The Courtship Review

It’s easy to look at the past with rose-colored glasses. This is especially true when it comes to love and romance. Modern dating sometimes comes off as dry or lacking that spark.

The new NBC reality dating show, The Courtship, premiered last night. The best way to explain it is Jane Austen meets The Bachelorette. Nicole Remy is our heroine. Fed up with the apps, hookup culture, etc, she “travels” back to the Regency era, hoping to meet her future husband. Joining her as her advisors are her parents, her sister, and her best friend. Vying for Nicole’s heart are sixteen suitors, each hoping to be the one.

My first thought on watching this show is how much I appreciate a man in Regency garb. It’s one of the reasons I love this period.
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Fangirling aside, it is a unique twist on a genre and subgenre that we have become all too familiar with. Though the I do have two things to nitpick on. The first is Nicole’s outfits (so far). The dresses are beautiful, but they are not exactly authentic to the time. The second is a scene that I will not elaborate on for those who did not watch it. What I will say is that in Austen’s era, it would have created a major scandal.

Do I recommend it? Yes.

The Courtship airs on NBC on Sunday night at 8PM.


Signs of Survival: A Memoir of the Holocaust Book Review

If we are lucky, the bond that we have with our siblings is one that is strong. In certain circumstances, it can mean the difference between life and death.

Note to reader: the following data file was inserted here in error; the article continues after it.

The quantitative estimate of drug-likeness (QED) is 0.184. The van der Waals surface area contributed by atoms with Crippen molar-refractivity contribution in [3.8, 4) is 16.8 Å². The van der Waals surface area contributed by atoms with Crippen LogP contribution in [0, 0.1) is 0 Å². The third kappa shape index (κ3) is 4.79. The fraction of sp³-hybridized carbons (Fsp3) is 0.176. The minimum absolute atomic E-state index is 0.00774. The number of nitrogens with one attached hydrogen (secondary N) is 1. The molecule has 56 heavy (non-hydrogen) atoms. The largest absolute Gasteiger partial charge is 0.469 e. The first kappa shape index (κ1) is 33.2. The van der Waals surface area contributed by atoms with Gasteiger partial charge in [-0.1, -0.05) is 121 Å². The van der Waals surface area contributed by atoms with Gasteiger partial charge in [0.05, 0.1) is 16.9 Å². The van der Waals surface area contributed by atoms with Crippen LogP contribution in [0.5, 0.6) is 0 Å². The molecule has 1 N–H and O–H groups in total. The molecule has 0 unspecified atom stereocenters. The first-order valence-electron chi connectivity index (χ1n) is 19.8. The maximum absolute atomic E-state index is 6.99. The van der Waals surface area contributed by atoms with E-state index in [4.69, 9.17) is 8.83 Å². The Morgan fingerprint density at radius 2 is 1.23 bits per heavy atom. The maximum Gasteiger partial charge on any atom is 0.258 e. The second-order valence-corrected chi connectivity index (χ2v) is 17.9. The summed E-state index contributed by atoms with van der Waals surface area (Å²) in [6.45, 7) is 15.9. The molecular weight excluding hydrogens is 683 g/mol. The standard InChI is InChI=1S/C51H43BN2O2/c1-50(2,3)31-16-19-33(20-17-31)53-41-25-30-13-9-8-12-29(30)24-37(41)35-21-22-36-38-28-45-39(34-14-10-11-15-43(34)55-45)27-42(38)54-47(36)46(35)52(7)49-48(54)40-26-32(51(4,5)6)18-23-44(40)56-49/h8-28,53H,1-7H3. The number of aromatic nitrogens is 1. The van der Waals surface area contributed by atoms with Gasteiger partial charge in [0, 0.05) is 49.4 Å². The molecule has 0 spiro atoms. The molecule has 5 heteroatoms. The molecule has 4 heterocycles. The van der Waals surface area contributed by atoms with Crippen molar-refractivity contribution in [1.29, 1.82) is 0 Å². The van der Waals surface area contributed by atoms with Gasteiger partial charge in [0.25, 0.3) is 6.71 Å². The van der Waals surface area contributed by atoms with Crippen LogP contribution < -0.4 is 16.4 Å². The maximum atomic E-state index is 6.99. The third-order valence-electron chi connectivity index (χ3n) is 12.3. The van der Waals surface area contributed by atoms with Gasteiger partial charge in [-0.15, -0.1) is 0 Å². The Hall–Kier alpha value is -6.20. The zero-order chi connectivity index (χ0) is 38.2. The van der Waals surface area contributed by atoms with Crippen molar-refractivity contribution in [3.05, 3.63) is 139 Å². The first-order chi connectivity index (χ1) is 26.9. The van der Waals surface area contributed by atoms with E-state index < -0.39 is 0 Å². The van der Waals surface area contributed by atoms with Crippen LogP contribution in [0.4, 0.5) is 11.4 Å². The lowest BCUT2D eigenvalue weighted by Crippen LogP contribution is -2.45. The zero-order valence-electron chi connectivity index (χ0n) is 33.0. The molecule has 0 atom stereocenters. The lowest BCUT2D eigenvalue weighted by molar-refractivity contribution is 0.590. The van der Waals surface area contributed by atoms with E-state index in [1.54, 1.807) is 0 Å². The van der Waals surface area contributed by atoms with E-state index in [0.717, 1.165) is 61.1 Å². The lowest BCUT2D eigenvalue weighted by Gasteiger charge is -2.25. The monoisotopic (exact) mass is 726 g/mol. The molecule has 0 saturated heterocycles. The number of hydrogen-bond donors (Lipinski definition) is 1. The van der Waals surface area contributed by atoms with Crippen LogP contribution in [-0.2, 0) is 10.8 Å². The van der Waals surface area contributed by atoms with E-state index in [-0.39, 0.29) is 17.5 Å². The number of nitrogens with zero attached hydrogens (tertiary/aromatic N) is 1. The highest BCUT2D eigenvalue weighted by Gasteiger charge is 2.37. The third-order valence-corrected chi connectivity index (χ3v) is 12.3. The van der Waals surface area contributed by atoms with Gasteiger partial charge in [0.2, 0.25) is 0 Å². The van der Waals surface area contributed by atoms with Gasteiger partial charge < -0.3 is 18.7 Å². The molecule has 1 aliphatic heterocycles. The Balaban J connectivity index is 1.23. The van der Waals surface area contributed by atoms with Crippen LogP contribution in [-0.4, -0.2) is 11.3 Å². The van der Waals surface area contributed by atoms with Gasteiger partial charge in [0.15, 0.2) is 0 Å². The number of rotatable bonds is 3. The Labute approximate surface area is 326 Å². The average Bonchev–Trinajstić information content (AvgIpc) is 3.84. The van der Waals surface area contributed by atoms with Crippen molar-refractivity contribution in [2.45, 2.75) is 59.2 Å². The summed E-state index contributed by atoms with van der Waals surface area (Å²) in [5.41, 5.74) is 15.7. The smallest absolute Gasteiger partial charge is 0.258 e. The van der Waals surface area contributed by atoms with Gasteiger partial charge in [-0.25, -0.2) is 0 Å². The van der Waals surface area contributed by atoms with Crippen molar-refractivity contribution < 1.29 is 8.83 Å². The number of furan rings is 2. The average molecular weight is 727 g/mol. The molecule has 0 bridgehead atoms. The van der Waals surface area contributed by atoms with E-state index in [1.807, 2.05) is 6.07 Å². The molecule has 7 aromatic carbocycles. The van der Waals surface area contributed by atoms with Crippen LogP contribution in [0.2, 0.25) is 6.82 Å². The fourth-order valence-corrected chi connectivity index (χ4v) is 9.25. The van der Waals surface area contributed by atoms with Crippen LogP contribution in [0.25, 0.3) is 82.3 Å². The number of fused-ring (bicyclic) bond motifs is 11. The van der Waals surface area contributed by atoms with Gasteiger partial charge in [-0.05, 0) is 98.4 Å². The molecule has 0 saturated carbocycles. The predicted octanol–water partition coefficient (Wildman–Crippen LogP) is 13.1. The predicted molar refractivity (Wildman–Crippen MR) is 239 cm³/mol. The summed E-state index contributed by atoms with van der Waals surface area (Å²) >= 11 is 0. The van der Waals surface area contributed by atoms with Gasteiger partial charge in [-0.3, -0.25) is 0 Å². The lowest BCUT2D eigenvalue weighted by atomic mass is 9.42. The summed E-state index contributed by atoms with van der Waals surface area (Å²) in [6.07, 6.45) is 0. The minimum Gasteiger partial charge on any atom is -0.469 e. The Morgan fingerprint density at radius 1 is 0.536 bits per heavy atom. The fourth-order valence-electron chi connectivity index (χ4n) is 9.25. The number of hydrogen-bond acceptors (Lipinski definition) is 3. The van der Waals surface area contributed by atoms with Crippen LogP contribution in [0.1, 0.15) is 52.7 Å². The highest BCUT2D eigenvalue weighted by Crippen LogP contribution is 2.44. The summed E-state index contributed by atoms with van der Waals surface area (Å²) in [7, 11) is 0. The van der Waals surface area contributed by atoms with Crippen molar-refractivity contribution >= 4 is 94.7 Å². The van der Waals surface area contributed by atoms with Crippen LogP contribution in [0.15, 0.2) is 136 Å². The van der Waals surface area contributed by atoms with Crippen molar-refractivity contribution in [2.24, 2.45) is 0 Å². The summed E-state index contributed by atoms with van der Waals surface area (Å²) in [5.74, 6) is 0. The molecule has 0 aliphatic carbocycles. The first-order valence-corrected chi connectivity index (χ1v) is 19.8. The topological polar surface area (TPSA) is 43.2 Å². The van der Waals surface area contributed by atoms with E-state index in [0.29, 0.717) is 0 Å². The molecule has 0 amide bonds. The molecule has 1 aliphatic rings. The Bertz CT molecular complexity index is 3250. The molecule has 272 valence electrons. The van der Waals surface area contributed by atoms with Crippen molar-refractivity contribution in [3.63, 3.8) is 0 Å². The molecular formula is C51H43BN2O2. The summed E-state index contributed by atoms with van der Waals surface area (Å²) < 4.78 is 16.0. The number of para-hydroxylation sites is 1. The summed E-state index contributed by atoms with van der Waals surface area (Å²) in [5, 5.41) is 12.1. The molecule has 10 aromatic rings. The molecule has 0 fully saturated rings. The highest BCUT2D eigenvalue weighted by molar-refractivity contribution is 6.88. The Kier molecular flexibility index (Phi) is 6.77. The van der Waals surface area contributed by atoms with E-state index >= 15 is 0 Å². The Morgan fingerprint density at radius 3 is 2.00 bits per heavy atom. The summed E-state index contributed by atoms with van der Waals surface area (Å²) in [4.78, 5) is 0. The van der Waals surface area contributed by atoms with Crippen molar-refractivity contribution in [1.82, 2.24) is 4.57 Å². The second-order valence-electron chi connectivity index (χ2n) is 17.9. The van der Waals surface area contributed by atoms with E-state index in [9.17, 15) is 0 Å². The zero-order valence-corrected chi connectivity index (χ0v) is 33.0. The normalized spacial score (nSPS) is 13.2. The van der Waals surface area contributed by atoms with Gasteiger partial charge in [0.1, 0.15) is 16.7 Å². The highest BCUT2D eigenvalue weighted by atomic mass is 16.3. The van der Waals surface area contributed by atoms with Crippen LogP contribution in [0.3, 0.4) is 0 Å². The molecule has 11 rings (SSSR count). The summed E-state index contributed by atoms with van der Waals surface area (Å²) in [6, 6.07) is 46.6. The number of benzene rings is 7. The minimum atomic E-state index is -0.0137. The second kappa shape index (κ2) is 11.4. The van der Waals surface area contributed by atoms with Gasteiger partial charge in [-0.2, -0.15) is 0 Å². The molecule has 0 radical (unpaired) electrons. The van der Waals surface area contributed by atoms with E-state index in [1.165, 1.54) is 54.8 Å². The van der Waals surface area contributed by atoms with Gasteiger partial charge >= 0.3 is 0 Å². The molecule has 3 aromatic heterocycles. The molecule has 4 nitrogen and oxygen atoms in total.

Signs of Survival: A Memoir of the Holocaust, was published at the beginning of the year. Written by Joshua M. Greene and Renee Hartman, the memoir is the story of how Renee and her sister, Herta survived the Holocaust. Renee was both the ears and the voice for her family as both her parents and Herta were deaf.

Before the war, life was relatively normal. Everything changed when the girls were separated from their mother and father. With a target on their back due to their Jewish faith, their only choice was to find a safe place to hide. But they were soon caught and sent to Bergen-Belsen. With death all around them, the sisters turned to each other, hoping that would be enough to stay alive.

Told in an oral history format, this book speaks to the strength of two young girls who could have easily given up. But in turning to one another, they found the spark that allowed them to pull through and live. Though the main audience is young readers, the impact of this experience is not on an adult who might pick up this book. Though we know that both Renee and Herta survived, that journey to liberation is fraught with danger and suspense.

Do I recommend it? Absolutely.

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